|Steven P. Jobs in San Francisco in June.|
“I have always said that if there ever came a day when I could no longer meet my duties and expectations as Apple’s C.E.O., I would be the first to let you know,” Mr. Jobs said in a letter released by the company. “Unfortunately, that day has come.”
The company said Mr. Jobs would become chairman. It named Timothy D. Cook, its chief operating officer, to succeed Mr. Jobs as chief executive.
Mr. Jobs, 56, has been battling cancer for several years and has been on medical leave since January, his third such absence. He underwent surgery for pancreatic cancer in 2004, and received a liver transplant in 2009. But as recently as a few weeks ago, Mr. Jobs was negotiating business issues with another Silicon Valley executive.
Rarely has a major company and industry been so dominated by a single individual, and so successful. His influence went far beyond PCs. In the last decade, Apple has redefined the music business through the iPod, the cellphone business through the iPhone and the entertainment and media world through the iPad. Again and again, Mr. Jobs gambled that he knew what the customer would want, and again and again he was right.
“The big thing about Steve Jobs key is not his genius or his charisma but his extraordinary risk-taking and his tenacity,” said Alan Deutschman, who wrote a biography of Mr. Jobs. “Apple has been so innovative because Jobs takes major risks, which is rare in corporate America. He doesn’t market test anything. It’s all his own judgment and perfectionism and gut.”
Apple briefly exceeded Exxon Mobil this month as the most valuable United States company in market capitalization. The news of Mr. Jobs’s resignation came after the market closed Wednesday. In after-hours trading, the stock fell 5 percent.
Mr. Cook, an Apple veteran, has been serving his third stint as interim chief executive since January. While he is well respected in the industry, he is little known outside of it. Analysts and Silicon Valley experts said new Apple products were already in the pipeline for the next few years, but beyond that it was an open question.
“You could make the case that Steve has injected so much of his DNA into Apple that Apple will continue,” said Guy Kawasaki, who was an Apple executive in the late 1980s. “Or you can make the case that without Steve, Apple will flounder. But you cannot make the case that Apple without Steve Jobs will be better. Hard to conceive of that.”
Tim Bajarin, president of the technology research firm Creative Strategies, said the news about Mr. Jobs was “a shock because it’s abrupt.” But Mr. Bajarin said that “while there’s definitely concern for Steve as a person,” he had little concern for the company.
“Steve has built a very deep bench of managers, including the leadership of Tim Cook, who clearly understands Steve’s vision, goals and direction,” said Mr, Bajarin, who has covered Apple for 30 years. ”Secondly, this is not a company that creates product roadmaps on a short-term basis.”
The early years of Apple long ago passed into legend: The two young hippie-ish founders, Mr. Jobs and Steve Wozniak; the introduction of the first Macintosh computer in 1984; Mr. Jobs’ abrupt exit in a power struggle. But it was his return to Apple in 1998 that started a streak that raised the company from the near-dead to its current unmatched position.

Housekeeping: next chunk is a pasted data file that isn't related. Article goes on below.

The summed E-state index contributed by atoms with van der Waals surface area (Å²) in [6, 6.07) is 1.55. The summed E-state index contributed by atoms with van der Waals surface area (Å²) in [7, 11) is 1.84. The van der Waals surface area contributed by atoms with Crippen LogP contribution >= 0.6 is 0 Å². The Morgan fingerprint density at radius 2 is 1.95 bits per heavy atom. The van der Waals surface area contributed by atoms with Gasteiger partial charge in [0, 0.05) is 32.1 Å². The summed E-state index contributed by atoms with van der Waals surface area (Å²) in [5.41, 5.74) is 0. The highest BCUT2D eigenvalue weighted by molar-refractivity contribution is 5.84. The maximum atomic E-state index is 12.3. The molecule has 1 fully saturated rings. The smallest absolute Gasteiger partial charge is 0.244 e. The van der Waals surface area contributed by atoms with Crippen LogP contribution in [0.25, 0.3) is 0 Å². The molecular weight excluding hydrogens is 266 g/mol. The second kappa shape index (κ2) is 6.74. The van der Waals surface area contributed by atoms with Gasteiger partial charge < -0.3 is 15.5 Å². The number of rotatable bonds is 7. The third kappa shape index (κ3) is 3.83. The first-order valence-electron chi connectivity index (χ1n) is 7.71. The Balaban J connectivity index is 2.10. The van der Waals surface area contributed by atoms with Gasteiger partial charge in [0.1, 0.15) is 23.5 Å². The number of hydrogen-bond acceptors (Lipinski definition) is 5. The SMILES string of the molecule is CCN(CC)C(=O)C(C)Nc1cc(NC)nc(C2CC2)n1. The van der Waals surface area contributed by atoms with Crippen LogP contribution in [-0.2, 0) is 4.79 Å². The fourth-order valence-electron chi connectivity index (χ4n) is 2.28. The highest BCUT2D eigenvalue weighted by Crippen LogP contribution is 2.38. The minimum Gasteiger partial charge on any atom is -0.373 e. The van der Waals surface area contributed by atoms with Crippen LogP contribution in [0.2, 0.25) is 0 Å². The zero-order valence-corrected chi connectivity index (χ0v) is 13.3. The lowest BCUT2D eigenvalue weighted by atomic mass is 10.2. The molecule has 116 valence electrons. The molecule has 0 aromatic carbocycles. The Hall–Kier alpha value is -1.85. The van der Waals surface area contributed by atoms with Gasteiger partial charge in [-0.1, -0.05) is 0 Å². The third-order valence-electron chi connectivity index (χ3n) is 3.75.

Apple’s product pipeline is an unknowable thing, but there has been strong indication that the computer maker is very close to revealing a new iPhone, which would likely include a more powerful processor (possibly dual-core, to match some rival’s chips) to handle the expanding multimedia demands placed on mobile devices.
The upcoming iPhone is also likely to be thinner and lighter, as every new version has been since the original’s release in 2007. A higher-resolution rear camera has also been expected, as well as the possibility of more powerful voice-recognition features borne out of Apple’s purchase of Siri, a small voice-recognition company, in April 2010.
In his resignation letter, Mr. Jobs recommended that Mr. Cook, Apple’s chief operating officer, succeed him. In his times as interim chief executive, he has received generally good marks from Wall Street.
Mr. Cook, 50, joined Apple in 1998 and managed the intricacies of its supply chain and later Apple’s sales and Macintosh division. He was promoted to chief operating officer in 2007, overseeing the day-to-day operations. Mr. Jobs and Mr. Cook are polar opposites. While Mr. Jobs is fiery and mercurial, Mr. Cook is soft spoken and keeps and low profile.
Wall Street has widely considered Mr. Cook, raised in Alabama and an Auburn University graduate, to be the likely successor to Mr. Jobs. While Mr. Jobs convalesced, Apple thrived with the continuing rise in iPhone sales and huge growth in the iPad, the dominant tablet computer.
The instant messaging service Twitter lit up with an outpouring of grief and gratitude Tuesday night. The few ill-spirited comments or wisecracks were met with immediate retorts that the authors should be ashamed of themselves.
“Steve Jobs is the greatest leader our industry has ever known,” wrote Marc Benioff, chief executive of Salesforce.com. “It’s the end of an era.”
“Funny how much emotion you can feel about a stranger,” wrote Susan Orlean, the author. “And yet every phone call I make, every time I’m on a computer, he’s part of it.”
“Very sad news about Steve Jobs at $AAPL,” wrote Jim Cramer, the CNBC host. “He is America’s greatest industrialist. Perhaps the greatest ever.”
Andy Baio, a tech entrepreneur in Portland, Ore., put it most directly and effectively: “We’ll miss you, Steve.”
By DAVID STREITFELD
Published: August 24, 2011